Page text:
Most development tasks in the ASP.NET space require changes in project configuration and Sitefinity CMS is no exception. There is a default web.config file which comes with each new project, and often developers need to edit it (manually or through some other tool) while working on extensions or a custom feature. Sitefinity CMS keeps most of the configuration in separate files in the App_Data folder of the web project, and leaves only the minimum required settings in web.config. Often things needed for development purposes are left in the configuration files on the production environment, which either poses security risks or slows down an application. This article is going to describe what configuration changes you should have in mind when deploying your sitefinity websites.
Debugging needs to be explicitly enable in the web.config file while doing development on a web project. While this provides a lot of help during development, it creates some overhead that is useless in a production environment. The symbols loaded for each assembly and the additional processing that needs to be done by the web server don’t provide any benefit after deployment. This is why it is recommended to switch off debugging in the production environment. This is done by setting the value in the <compilation> tag in web.config:
Managing the differences between debug and release configuration files manually is tedious. You should remember what to include or exclude on each deployment. For similar scenarios, Microsoft implemented configuration transformations. In essence, this means that you keep two versions of each config file – one for debugging environments, and one for release. Depending on the build configuration that you use for your project, ASP.NET automatically uses the corresponding config file. More on config transformation can be read at http://msdn.microsoft.com/en-us/library/dd465318.aspx
The compilation of Sitefinity CMS pages (as opposed to normal ASP.NET pages) is managed by the CMS rather than ASP.NET. This is why Sitefinity CMS implements caching options for those pages. Unless there are circumstances that prevent you from doing so, you should always enable output caching for projects that you deploy. Cases where caching may be a problem are usually dynamic content that is generated by some widget (The LoginName widget is an example).
There are multiple cache profiles that you can configure in Sitefinity CMS. By default, everything uses the Standard profile. Each caching profile controls the duration for which items are kept in the cache, whether there is a sliding expiration, and the maximum size of cached items. You can also create your custom profiles. For more read the documentation about Administration: Cache settings.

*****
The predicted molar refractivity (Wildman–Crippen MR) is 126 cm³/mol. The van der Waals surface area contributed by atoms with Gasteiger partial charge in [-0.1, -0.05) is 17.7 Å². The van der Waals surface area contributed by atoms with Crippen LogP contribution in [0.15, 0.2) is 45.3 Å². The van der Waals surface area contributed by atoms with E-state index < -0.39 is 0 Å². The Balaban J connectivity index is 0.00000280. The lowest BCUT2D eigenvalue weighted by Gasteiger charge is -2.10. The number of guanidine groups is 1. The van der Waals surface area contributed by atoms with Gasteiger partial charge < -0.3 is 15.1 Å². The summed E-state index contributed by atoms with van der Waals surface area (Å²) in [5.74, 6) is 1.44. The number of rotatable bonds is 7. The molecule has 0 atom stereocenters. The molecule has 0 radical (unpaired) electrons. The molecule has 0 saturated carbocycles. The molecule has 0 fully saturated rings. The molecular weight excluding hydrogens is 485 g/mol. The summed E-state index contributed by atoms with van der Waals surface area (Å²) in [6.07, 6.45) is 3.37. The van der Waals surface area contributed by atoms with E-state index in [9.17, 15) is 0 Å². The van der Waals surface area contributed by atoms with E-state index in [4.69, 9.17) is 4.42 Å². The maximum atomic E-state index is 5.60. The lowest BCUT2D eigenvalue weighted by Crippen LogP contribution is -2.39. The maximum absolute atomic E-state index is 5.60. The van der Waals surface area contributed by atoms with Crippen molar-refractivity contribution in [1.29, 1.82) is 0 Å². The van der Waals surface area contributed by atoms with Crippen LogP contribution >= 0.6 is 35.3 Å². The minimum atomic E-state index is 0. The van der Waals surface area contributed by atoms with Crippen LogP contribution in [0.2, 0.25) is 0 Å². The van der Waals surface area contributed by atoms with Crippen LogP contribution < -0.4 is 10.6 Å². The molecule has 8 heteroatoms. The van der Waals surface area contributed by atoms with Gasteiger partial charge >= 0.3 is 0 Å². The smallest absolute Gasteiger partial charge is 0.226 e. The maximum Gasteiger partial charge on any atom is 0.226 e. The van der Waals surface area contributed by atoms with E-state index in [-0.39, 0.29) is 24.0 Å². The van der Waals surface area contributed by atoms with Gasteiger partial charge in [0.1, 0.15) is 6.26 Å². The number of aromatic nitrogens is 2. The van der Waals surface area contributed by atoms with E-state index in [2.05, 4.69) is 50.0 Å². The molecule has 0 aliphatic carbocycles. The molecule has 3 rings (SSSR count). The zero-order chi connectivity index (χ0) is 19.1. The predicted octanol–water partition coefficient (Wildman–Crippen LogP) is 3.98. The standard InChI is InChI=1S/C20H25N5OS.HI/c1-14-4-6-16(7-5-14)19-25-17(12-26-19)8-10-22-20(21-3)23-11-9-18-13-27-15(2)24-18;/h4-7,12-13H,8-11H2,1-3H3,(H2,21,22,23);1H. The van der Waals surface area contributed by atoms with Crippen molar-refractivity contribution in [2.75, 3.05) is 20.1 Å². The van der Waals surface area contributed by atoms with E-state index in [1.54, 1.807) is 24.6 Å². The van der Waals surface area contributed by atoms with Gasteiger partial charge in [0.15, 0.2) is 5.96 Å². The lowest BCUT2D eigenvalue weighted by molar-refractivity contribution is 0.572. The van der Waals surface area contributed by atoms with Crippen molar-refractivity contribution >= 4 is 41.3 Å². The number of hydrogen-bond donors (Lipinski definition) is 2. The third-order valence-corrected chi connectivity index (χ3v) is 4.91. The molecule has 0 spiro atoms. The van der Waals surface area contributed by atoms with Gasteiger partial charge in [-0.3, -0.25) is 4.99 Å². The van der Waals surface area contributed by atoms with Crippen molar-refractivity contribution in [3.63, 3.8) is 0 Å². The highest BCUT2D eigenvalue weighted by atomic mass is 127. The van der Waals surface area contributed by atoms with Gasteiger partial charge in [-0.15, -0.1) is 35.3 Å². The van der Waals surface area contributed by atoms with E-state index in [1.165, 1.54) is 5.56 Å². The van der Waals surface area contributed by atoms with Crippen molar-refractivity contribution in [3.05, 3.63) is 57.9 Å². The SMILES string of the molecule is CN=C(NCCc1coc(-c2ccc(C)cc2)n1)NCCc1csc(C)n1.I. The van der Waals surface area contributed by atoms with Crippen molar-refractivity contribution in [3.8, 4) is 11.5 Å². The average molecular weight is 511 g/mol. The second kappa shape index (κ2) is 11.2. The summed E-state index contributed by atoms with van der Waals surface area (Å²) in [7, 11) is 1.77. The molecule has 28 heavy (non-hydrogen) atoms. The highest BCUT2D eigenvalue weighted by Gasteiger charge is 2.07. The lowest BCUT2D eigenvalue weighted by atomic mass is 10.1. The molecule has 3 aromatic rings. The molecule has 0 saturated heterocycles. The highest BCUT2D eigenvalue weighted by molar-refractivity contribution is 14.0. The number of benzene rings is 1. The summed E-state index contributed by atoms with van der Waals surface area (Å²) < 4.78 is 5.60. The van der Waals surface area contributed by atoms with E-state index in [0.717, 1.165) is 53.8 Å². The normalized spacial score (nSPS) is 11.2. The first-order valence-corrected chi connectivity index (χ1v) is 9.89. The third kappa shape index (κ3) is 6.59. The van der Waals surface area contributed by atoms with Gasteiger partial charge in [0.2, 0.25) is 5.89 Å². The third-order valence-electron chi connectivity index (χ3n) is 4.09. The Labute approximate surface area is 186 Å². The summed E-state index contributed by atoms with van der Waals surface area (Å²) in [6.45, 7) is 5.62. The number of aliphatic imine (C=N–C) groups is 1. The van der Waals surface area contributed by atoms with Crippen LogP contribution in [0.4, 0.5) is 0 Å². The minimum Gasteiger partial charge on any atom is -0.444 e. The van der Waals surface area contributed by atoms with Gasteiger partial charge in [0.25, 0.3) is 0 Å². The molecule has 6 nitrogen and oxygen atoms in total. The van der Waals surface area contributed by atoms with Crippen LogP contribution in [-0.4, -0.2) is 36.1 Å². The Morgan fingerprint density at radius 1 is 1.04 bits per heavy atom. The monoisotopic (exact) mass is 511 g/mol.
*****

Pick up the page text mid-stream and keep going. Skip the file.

When creating or editing a page in Sitefinity CMS, you can control which cache profile it uses. For pages that generate high traffic, we recommend using profiles with longer durations for the cache. This is not the default, so you should modify each page’s settings separately, depending on your traffic volume.
When your application encounters an error or an exception that is thrown, it shows a yellow screen of death. That screen is quite revealing and can contain information that you would normally want to hide from abusers. The custom errors configuration element controls what is displayed in that yellow screen. You should set it to “Off” in the production environment to avoid giving more information than needed.
For more information on the custom errors configuration, read http://msdn.microsoft.com/en-us/library/h0hfz6fc.aspx
The Sitefinity CMS UI consumes WCF services to perform read/write operations on data. Often, when working with those services developers enable tracing to be able to track down errors or incorrect usage.
Tracing, like debugging, also introduces overhead which you don’t need in a production environment. In cases when you don’t want to monitor the production application at all, you can disable tracing altogether. You can also leave it enabled, but limit the sources you trace. More information on recommended tracing settings for a production environment can be found in MSDN:
As a web server IIS can serve static and dynamic content. Dynamic content goes through the ASP.NET pipeline and executes the code in your pages (including Sitefinity). Static content are just files returned to the browser as they are (CSS, images, etc.). The browser usually caches the static content, so it saves further trips to the server for the same resource. You can control the expiration period of this cache through response headers. By default, static content expires after 31 days. This is configured by a setting in your web.config file.
You can change this value while doing development. However, when deploying to production, we recommend you leave it to 31 days. Longer is better, in case your static resources don’t change that much (you are not doing active development and changing CSS rules).
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